Motivation to take action often comes from internal sources. The need to fulfill one’s own needs does not necessarily need to be externally motivated, and self-determination theory focuses on autonomy, competence, and relatedness, which are all intrinsic motivators. Similarly, instinct is an internal stimulus for behavior, but the behavior associated with instinct stems from an external source (Deckers, 2010, p. 28). Individuality plays a significant role in how much of a particular instinctive behavior is produced. For example, what frightens one person may not be intimidating to another, and the consequences of a lack of instinctive behavior could result in the demise of an individual organism. Instinct is a universal component of evolutionary behavior passed from one generation to the next, and is a critical part of determining the further evolution of a species.
Deckers (2010) reported some interesting insight into self-determination and needs, according to renowned psychologist Henry Murray (1938). Once instigated, a need will persist as an electrical chemical process in the brain, which corresponds to a feeling of desire. Behaviors instigated by need cease when the goal of satisfying the specific need has been achieved. Needs can be evoked by an internal physiological process but also by environmental demands, which are either to be approached or avoided (p. 33).
In contrast to behaviors associated with evolution, some psychological needs are exaggerated because of external stimuli. The need to lose weight and to conform to the stereotypical image of being skinny is a major concern for psychologists and medical doctors who see increasing numbers of teenage girls battling eating disorders while trying to fulfill their own psychological need to be slim. The behaviors associated with dieting and weight loss are contradictory to feeding behaviors that come from evolutionary motivated behaviors. In ancient times, eating until one was satisfied was in line with an inborn instinct to survive. Not eating enough could lead to illness and subsequent death. Unfortunately, understanding the consequences of poor nutrition is not enough to help some young men and women overcome their need to be slim.
In an article about self-determination and unhealthy weight control behaviors, it is reported that “the struggle for body control might also represent a compensatory activity that manifests when individuals’ needs for competence and relatedness are thwarted” (Thogersen , Ntoumani, Ntoumanis & Nikitaras, 2010, p. 538). Social isolation, lack of parental support, and a perceived lack of autonomy are just some of the psychological needs that are replaced with other behaviors detrimental to physical and psychological wellbeing. Examining these underlying needs is useful in predicting unhealthy eating behaviors in some people (Thogersen , et al, 2010, p. 544)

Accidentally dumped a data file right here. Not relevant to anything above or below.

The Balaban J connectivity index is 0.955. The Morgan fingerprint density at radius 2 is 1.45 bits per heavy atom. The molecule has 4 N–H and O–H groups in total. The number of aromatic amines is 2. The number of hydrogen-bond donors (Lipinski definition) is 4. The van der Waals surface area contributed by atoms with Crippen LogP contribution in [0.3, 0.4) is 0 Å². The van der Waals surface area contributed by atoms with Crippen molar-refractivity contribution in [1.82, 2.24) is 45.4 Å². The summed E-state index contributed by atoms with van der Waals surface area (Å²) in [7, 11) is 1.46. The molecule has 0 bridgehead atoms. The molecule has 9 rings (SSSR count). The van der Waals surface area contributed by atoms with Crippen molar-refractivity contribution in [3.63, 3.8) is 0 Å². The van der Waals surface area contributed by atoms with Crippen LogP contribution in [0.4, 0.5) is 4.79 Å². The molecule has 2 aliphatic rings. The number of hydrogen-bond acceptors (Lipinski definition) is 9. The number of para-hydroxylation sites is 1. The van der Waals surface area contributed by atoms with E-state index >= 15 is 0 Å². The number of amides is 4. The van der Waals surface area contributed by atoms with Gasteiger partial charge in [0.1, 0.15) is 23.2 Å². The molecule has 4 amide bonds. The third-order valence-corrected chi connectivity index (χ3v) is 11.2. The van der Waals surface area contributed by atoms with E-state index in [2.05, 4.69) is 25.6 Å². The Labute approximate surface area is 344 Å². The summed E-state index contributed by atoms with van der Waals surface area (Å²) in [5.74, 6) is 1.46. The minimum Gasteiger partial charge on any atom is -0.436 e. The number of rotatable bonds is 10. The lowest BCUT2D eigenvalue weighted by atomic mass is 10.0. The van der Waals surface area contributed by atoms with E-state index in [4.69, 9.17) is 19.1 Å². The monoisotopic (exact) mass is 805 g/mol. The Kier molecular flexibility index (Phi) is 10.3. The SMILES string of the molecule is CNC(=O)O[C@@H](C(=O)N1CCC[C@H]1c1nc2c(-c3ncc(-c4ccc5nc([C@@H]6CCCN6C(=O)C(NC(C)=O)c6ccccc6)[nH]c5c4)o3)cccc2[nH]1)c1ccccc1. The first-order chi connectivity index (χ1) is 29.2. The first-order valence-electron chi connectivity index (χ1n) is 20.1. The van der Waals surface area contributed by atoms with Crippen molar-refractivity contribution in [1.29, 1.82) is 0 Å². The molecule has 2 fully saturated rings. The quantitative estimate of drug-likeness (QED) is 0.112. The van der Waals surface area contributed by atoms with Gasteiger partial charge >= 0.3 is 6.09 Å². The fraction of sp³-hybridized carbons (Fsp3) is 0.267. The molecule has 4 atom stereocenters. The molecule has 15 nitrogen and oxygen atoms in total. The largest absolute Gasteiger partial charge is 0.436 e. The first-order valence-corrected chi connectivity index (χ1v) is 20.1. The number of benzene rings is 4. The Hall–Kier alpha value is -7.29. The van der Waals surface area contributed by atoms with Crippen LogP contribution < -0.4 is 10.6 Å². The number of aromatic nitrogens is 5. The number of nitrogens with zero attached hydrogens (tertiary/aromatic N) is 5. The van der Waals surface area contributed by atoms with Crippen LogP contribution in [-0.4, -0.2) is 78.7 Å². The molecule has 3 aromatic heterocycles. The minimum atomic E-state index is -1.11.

The absence of competence and autonomy is associated with more health-related behaviors than diet and exercise participation. Moreover, relatedness apparently plays a role in forming behaviors modeled by trusted friends and associates (Sharma & Smith, 2011, p. 3). According to Sharma & Smith (2011), literature regarding the relationship between self-determination theory and substance abuse, including alcohol, is currently scarce, and “future studies looking to evaluate SDT, alcohol, and drug abuse behaviors should further explore motivational factors over time as they relate to self-determination and treating alcohol and substance abuse” (p. 8). Self-determination theory and evolution theories help to explain only a minute part of the complex system of behaviors humans possess.
When processing the qualities considered attractive in a mate, humankind has relied on little more than an inborn knowledge of what traits are the most desirable. This knowledge promotes behaviors designed to entice the perfect partner. Men and women sometimes share similar preferences when seeking a mate, however, “men display a higher mean level of sexual unrestrictedness than do women” (MacDonald, 2009, p. 180). Although evolution has allotted a number of similar values in both men and women, it is men who are reported to be more interested in short-term sexual relationships, rather than long term commitments “‘(Simpson and Gangestad, 1991;) Schmitt, 2005)’” (MacDonald, 2009, p. 180). The need to reproduce to ensure future generations are as strong and healthy as possible appears to be an evolutionary motivated behavior, rather than one of self-determination.
Deckers, L. (2010). Motivation: Biological, psychological, and environmental (3rd ed.). Boston, MA: Pearson/Allyn & Bacon.
MacDonald, K. (2009). Evolution, Psychology, and a Conflict Theory of Culture. Evolutionary Psychology, 7(1), 208-233. Retrieved from EBSCOhost.
Sharma, M., & Smith, L. (2011). Self Determination Theory and Potential Applications to Alcohol and Drug Abuse Behaviors. Journal of Alcohol & Drug Education, 55(2), 3-7. Retrieved from EBSCOhost.
Thogersen-Ntoumani, C., Ntoumanis, N., & Nikitaras, N. (2010). Unhealthy weight control behaviors’ in adolescent girls: a process model based on self-determination theory. Psychology & Health, 25(5), 535-550. doi:10.1080/08870440902783628